The Scarlet Pimpernel was the fictional leader of a league of English aristocrats who took it upon themselves to rescue innocent victims during the French Revolution. Created by Baroness Emmuska Orczy in 1903, the character is one of the first "disguised superheroes" in fiction and has been the subject of perhaps more novels, plays, films, and satires than all the other characters on this list combined.

Captain Scarlet was the main character of a British "Supermarionation" series in the late 1960's. The character is actually a virtually indestructible, "retro-metabolized" reconstruction engineered by the alien Mysterons, who becomes an agent of Spectrum and defends humanity against the race that created him. Though the series only lasted one season, there have been numerous books, comics, and a later series that aired in 2005, Gerry Anderson's New Captain Scarlet.

Scarlett was a short-lived series from DC Comics about a cheerleader who discovered her parents murdered by vampires and becomes the "scarlet redeemer". Not sure if it was inspired by the movie Buffy the Vampire Slayer and DC decided to hide the character once the tv series became popular for fear of lawsuit, but I am surprised she's never been used since 1994.

Scarlet Veronica is another cheerleader fighting the forces of darkness. Only she's dead. Or rather undead. Horror has a hero! An independent comic series created by Jason Moody, Josh Ruggles, and Justin Greathouse in 2008, copies of the first mini-series are still available online.

Miss Scarlet was one of the original suspects of murder in the board game, Clue and since the game was first published in 1949, whoever chooses her moves first. Her look has changed over the years, though she always remains one of the mainly accused due to her youth, cunning, and attractiveness. You can check out her many disguises over the years at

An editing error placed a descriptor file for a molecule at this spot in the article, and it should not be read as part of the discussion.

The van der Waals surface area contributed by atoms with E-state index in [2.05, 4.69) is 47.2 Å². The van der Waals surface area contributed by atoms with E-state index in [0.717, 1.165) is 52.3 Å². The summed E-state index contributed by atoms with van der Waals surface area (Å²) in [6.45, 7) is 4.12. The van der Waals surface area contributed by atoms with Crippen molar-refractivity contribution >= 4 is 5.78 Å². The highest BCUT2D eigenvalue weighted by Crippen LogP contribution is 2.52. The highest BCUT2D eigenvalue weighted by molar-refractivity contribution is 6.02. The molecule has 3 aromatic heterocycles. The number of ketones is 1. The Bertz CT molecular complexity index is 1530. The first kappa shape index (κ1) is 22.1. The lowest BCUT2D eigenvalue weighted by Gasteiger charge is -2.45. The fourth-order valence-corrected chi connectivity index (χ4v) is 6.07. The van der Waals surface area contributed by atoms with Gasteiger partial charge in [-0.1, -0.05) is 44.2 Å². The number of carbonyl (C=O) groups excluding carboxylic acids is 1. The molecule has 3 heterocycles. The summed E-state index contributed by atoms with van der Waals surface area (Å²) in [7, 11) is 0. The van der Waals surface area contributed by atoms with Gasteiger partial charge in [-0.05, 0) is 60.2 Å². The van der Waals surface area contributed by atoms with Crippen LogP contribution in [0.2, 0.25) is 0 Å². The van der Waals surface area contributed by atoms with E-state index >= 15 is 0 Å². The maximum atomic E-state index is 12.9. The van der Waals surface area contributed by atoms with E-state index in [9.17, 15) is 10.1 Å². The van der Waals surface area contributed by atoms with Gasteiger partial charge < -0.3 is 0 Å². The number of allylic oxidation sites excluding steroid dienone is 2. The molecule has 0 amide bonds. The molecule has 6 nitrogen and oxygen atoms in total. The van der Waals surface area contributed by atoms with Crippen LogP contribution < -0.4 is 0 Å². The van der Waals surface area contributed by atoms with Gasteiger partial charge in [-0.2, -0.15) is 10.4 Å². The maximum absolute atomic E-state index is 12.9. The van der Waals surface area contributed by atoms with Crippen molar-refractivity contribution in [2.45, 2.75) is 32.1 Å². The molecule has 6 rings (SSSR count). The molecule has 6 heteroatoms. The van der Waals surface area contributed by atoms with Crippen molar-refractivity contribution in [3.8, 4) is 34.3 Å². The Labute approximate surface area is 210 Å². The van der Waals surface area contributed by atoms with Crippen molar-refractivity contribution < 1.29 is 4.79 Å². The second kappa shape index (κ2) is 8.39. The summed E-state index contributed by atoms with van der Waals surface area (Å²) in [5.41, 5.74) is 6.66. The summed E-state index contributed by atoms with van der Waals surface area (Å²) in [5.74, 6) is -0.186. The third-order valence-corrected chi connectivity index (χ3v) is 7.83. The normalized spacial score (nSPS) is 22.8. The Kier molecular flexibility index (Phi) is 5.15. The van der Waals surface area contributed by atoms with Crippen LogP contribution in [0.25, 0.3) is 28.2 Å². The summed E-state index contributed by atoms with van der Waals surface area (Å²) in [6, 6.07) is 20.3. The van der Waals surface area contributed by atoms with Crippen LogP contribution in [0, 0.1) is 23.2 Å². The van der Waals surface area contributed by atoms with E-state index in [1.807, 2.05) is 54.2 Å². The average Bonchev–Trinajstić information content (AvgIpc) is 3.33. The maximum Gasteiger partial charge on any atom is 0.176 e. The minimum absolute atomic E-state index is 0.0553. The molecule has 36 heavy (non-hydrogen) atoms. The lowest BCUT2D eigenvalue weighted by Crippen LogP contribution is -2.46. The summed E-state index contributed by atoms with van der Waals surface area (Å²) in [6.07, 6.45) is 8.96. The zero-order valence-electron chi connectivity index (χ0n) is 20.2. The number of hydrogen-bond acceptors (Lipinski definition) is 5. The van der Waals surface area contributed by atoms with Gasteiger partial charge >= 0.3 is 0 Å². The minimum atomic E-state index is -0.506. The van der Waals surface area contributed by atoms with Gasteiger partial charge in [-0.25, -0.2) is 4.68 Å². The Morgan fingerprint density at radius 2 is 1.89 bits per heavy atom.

Sunday, July 4, 2010

Comic Strip of the Week - Boom!

In 1940, Russ Stamm celebrated the 4th of July with a boom! In the last panel of this strip, a plane crashes into a daycare center, beginning one of my personal favorite Scarlet story lines ever. The only time it has been republished in the last 50 years is in The Untold Origins of the Invisible Scarlet O'Neil, though you can see a big portion of the story on the official Scarlet website.

Thursday, July 1, 2010

Comic Strip of the Week - Scarlet Makes a Splash!

Summer is here and it is definitely pool season! I recently acquired some daily strips from 1947 featuring a storyline centered around the mild mannered Afly Speck, who is so desperate for a girl's attention, he decides to jump off the high dive at an amusement park. Scarlet tries to help the sad sack, but she only manages to get wet for her troubles. As hot as it has been here recently, when I read this strip, my main thought was, "That looks refreshing!"

Monday, June 21, 2010

Comic Strip of the Week - The Kiss

Last week's comic strip featured one of many encounters Scarlet had with children. Some, such as Beansie, were mischievous and need to be taught a lesson. Others were poor and in need of help. However, one of her most popular featured a young boy named Hobble-De-Hoy. It is even documented in Crawford's Encyclopedia of Comic Books by Hubert H. Crawford.

"Perhaps the strangest episode - and one that rates as a Golden Age classic in creative fantasy - occurred when Scarlet discovered her invisible power was contagious. It began with a casual stroll down the street during an invisible state when a youth, coming the opposite direction, bumped into her and knocked himself silly. Thrown to the ground, the dumbfounded lad scratched his head and tried to figure out what had happened. As a gesture of apology, Scarlet kissed the boy on the cheek. Result: the boy became invisible!"

Here's that very strip from March 5, 1944.

Thursday, June 17, 2010

In Memoriam Al Williamson 1931 - 2010

This week saw the passing of another great artist, Al Williamson, who IMHO defined the term illustrator. There are too many credits to list here, but below are just a few samples of his long and varied career. I strongly recommend seeking out his work, and a great place to do so online is the Golden Age Comic Book Stores blog.

Monday, June 14, 2010

Comic Strip of the Week - Little Orphans